Why Isn't Kobe Bryant More Beloved? The Answer Isn't Complicated

Kobe Bryant shares his perspective of being both a hero and a villain, the possibility of playing in the 2016 Olympics and his passion for storytelling.

At the bottom of Kobe Bryant's retirement letter is a tiny logo that appears to fit perfectly with his "HeroVillain" concept. See, Bryant knows he isn't beloved by everyone, something he's discussed openly in the wake of his announcement.

"People are so complicated," Bryant told The Associated Press. "It's never one thing or the other. It's always a mixture of both things. Certain moments can define you as one thing. Monday, you may be a villain. Tuesday, you may be a hero. It's always an up-and-down thing."

What didn't come so easily was the "why." Plenty of people are complicated, but why isn't Bryant more beloved? He is the face of the Los Angeles Lakers and has been an NBA star for 20 years. He accomplished great things on the basketball court. Why isn't he liked by more basketball fans?

Heck, Michael Jordan isn't known as a benevolent figure, either, but he's never sparked the same antipathy that Bryant has.

Of course, when it comes to Bryant, there's an elephant in the room: In 2003, a Colorado woman accused him of raping her.

Up to that point, Bryant's stardom was solid. As a young player, he had his moments of minor controversy and petulance, but he was an overwhelming fan favorite with several All-Star appearances and huge endorsement deals to complement his multiple championships.

But all that couldn't withstand the allegations and details that emerged during the course of the rape investigation. The young husband and father was no longer the picture-perfect pitchman. He lost deals with McDonald's and Nutella during the course of the criminal case, which dissolved when his accuser no longer wanted to participate. Bryant released an apology upon the charges being dropped, which read, in part:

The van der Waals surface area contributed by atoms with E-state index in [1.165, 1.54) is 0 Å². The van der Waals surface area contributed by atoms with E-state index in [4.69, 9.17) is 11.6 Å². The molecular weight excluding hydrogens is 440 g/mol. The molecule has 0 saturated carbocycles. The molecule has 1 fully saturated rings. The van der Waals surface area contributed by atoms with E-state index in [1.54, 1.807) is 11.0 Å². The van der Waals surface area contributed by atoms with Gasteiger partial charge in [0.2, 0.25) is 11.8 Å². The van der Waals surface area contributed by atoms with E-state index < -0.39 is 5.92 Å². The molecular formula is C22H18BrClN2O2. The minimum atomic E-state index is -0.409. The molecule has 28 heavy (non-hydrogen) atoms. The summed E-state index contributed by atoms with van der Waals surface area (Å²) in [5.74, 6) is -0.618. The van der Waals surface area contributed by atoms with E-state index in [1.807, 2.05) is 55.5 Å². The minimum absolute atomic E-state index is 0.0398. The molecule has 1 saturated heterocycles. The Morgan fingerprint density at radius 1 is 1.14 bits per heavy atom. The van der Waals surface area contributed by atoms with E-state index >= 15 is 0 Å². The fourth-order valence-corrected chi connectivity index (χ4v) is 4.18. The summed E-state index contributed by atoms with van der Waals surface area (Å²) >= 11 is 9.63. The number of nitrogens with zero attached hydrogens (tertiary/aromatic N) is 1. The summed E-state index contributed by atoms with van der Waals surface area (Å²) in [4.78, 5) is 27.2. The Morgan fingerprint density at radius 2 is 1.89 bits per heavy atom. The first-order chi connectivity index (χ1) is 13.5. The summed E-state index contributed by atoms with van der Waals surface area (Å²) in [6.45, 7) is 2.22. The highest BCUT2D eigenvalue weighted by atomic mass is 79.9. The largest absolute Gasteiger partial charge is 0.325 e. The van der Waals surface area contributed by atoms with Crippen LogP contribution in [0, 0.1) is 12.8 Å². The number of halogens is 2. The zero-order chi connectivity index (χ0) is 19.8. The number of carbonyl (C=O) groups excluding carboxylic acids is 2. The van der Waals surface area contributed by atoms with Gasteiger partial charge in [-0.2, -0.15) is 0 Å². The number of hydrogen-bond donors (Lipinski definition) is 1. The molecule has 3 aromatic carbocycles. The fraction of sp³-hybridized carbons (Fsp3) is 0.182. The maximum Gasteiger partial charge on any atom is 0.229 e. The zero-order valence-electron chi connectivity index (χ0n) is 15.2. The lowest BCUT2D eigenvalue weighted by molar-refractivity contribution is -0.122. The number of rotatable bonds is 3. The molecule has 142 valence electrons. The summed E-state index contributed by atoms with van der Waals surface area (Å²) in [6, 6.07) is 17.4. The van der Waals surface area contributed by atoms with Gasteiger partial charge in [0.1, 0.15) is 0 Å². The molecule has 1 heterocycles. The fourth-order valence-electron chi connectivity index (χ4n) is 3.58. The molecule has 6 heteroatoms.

"I also want to make it clear that I do not question the motives of this young woman. No money has been paid to this woman. She has agreed that this statement will not be used against me in the civil case. Although I truly believe this encounter between us was consensual, I recognize now that she did not and does not view this incident the same way I did. After months of reviewing discovery, listening to her attorney, and even her testimony in person, I now understand how she feels that she did not consent to this encounter."

Bryant eventually settled a civil suit brought by his accuser, who had endured harassment and death threats.

Even though the rape case is rarely mentioned anymore, Bryant's image has never been the same. So, is it really just that Bryant is particularly complicated?

By handling his own retirement announcement, Bryant could manufacture the narrative to a point, but that doesn't mean we have to stick to his script.

Yes, Bryant settled the civil case, but sports writers and analysts didn't sign the non-disclosure agreement. It's actually fine for us to talk about -- citing the facts -- while discussing Bryant's legacy, because it's part of his career. And now, it's a subtext of his marketing campaign for his post-basketball business.

There are many players who are complicated, layered people who evoke different reactions in fans, and then there are those who will brand themselves part villain for profit.

Other things on my mind this week:

It's not just sports. Here's a look at how a dozen or so non-disclosure agreements have kept R. Kelly on the top of the charts. "Why haven't we reached a Cosby-style tipping point with him?" Via Vulture.

Not to bore you with more adoration for Amy Schumer (goddess, feminist, maker of funny) but she posed nearly naked for the 2016 Pirelli calendar. Schumer's shot is an amazing middle finger to the image of gaunt perfection women are supposed to starve themselves into, but she isn't the most remarkable thing about the calendar. Serena Williams and Patti Smith are among the other powerful women represented. I applaud this, and if Annie Liebovitz seeks additional subjects for next year's calendar, I'm pretty sure I'm free.

Devon Still announced via Instagram that his daughter Leah no longer has cancer. Everyone together, Yaaaaay!

Lauren Hill and O.J. Brigance receive the 2016 NCAA Inspiration Award. Hard to believe it's been almost a year since Hill died, but what an impact she made.

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